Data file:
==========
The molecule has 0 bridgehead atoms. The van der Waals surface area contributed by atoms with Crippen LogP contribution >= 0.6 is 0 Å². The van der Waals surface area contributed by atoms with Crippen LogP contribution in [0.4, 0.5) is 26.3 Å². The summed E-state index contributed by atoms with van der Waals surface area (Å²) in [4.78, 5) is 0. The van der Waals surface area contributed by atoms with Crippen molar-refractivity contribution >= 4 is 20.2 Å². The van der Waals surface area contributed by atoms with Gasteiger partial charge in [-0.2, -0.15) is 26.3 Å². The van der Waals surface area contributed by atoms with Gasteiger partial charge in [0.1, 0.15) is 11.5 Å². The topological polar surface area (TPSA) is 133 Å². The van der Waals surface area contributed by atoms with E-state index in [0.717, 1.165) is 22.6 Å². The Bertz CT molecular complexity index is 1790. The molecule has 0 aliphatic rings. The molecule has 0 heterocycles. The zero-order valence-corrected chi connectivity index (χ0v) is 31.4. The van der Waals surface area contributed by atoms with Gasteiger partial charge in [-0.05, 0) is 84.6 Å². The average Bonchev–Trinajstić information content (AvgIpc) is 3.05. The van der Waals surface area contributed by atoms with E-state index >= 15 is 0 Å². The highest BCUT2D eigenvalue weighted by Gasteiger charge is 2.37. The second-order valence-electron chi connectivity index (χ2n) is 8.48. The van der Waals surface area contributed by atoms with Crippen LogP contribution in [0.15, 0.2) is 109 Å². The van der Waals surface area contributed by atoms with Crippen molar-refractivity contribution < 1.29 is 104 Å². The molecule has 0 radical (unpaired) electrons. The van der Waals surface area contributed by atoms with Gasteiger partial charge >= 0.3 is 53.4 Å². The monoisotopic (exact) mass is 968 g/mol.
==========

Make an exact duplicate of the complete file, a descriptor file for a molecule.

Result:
The molecule has 0 bridgehead atoms. The van der Waals surface area contributed by atoms with Crippen LogP contribution >= 0.6 is 0 Å². The van der Waals surface area contributed by atoms with Crippen LogP contribution in [0.4, 0.5) is 26.3 Å². The summed E-state index contributed by atoms with van der Waals surface area (Å²) in [4.78, 5) is 0. The van der Waals surface area contributed by atoms with Crippen molar-refractivity contribution >= 4 is 20.2 Å². The van der Waals surface area contributed by atoms with Gasteiger partial charge in [-0.2, -0.15) is 26.3 Å². The van der Waals surface area contributed by atoms with Gasteiger partial charge in [0.1, 0.15) is 11.5 Å². The topological polar surface area (TPSA) is 133 Å². The van der Waals surface area contributed by atoms with E-state index in [0.717, 1.165) is 22.6 Å². The Bertz CT molecular complexity index is 1790. The molecule has 0 aliphatic rings. The molecule has 0 heterocycles. The zero-order valence-corrected chi connectivity index (χ0v) is 31.4. The van der Waals surface area contributed by atoms with Gasteiger partial charge in [-0.05, 0) is 84.6 Å². The average Bonchev–Trinajstić information content (AvgIpc) is 3.05. The van der Waals surface area contributed by atoms with E-state index >= 15 is 0 Å². The highest BCUT2D eigenvalue weighted by Gasteiger charge is 2.37. The second-order valence-electron chi connectivity index (χ2n) is 8.48. The van der Waals surface area contributed by atoms with Crippen LogP contribution in [0.15, 0.2) is 109 Å². The van der Waals surface area contributed by atoms with Crippen molar-refractivity contribution < 1.29 is 104 Å². The molecule has 0 radical (unpaired) electrons. The van der Waals surface area contributed by atoms with Gasteiger partial charge >= 0.3 is 53.4 Å². The monoisotopic (exact) mass is 968 g/mol.